MIAMI (CBS4) – Hurricane Isaac may be well past South Florida, but the big storm’s impact has left its mark on our gas prices.

CBS4 found it is ‘good-bye’ to gas in the high three dollar range because four dollars a gallon and more are popping up at various stations.

Florida’s still under a declared emergency because of Hurricane Isaac and the state’s price-gouging laws remain in effect. But as gas prices climb some tourists think they’re being ripped off.

Isaac’s path impacted the heart of the U.S. oil industry. It forced petroleum platforms in the Gulf of Mexico to shut down along with almost half of the country’s oil refineries.

“The minute that it’s sidelined, automatically you can expect the prices to go up between 10-15 cents,” said gasoline distributor Max Alvarez.

So how high and how fast will we see gas going up?

Some local gas watchers say gas will soon be going up over $4.00 a gallon and even higher.

Venezuelan tourist Carlos Perez filled up off LeJuene Road by Miami International Airport.
He paid $4.59 a gallon for regular and wasn’t happy about it.

“I think Miami, being a source of tourism, I think they should do something to reduce the gas prices,” said Perez. “That would attract people. The way it is now, it’s putting the people out.”

Believe it or not, Perez said gas prices were even higher at the station next door, up over $4.70 a gallon.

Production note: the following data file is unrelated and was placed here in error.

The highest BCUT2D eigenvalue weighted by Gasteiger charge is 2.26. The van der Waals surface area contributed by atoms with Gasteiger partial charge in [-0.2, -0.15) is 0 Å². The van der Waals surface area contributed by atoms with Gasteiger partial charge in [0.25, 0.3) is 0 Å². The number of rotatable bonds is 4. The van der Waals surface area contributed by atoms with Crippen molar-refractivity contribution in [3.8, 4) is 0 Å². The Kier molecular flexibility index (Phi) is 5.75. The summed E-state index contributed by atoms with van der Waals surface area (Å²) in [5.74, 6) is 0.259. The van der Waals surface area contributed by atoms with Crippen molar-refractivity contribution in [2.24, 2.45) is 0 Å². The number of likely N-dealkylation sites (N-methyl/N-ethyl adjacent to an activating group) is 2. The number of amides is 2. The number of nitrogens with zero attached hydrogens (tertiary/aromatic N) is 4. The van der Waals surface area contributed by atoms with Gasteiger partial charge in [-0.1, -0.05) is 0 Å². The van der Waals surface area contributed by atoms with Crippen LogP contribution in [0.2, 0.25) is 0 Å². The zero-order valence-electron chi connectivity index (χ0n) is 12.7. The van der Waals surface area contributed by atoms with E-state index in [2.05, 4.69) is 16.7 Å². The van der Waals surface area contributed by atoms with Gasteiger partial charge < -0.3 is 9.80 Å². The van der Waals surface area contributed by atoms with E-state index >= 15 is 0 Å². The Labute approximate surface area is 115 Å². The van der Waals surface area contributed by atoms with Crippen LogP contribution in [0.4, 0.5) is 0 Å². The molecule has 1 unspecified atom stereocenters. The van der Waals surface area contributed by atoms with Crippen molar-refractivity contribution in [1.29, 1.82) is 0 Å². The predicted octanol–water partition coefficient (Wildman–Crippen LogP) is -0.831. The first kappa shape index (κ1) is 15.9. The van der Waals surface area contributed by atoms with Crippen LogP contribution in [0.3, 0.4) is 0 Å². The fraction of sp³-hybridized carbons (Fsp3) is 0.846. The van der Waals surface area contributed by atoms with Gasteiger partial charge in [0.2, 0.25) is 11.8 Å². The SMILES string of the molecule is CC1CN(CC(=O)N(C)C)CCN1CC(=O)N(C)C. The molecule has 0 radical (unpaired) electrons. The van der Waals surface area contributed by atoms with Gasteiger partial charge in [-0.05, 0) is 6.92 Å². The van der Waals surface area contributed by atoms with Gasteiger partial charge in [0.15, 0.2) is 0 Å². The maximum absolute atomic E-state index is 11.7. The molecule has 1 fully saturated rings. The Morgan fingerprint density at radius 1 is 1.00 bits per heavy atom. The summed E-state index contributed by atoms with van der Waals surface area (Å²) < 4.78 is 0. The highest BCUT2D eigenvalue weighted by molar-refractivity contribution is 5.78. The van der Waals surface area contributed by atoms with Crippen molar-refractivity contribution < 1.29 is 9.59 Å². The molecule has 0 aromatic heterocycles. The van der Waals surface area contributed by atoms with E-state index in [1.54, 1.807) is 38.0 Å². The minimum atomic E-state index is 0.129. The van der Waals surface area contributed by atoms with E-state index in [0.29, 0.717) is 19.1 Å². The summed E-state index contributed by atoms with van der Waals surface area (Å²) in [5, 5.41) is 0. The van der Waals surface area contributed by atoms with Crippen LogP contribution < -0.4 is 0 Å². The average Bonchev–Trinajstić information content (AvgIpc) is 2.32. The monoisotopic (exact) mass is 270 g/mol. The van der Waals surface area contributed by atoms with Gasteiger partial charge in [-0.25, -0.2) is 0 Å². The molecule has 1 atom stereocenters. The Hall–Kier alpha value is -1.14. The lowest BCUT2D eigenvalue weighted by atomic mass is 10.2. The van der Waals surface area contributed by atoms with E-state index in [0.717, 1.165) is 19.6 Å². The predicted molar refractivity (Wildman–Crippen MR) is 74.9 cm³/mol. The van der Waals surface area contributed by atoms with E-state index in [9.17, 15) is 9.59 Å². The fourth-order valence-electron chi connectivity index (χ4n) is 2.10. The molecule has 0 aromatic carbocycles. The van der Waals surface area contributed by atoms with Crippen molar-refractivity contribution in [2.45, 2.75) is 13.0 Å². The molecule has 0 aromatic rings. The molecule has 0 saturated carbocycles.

Local cabbie Richardo Andrade thinks tourists are being especially targeted with high gas prices near the airport car rental agencies.

“They rip you off, they’re taking their money away especially with the rental cars I mean,” said Andrade.

Even some local gas distributors say dealers are now raising prices way over their wholesale costs, according to Alavarez.

“The worst it does to our industry is give us a black eye. And when they get gouged, I’m pretty sure they have a bad taste in their mouth and that’s bad not only for the industry, but it’s bad for our area; it’s bad for Dade County, it’s bad for South Florida,” said Alvarez.

Under the state’s current emergency declaration, increased costs can be legally passed on to consumers is they can be substantiated.

The questions now facing state prosecutors involve whether gas stations are “price gouging” if they’re more than 60-cents a gallon higher than neighboring businesses and are they committing a possible violation of state consumer protection laws.

Violators face civil penalties up to $1,000 per violation and up to $25,000 for multiple violations in a 24-hour period.

Suspected price gouging can be reported to the state’s hotline at 866-966-7226.


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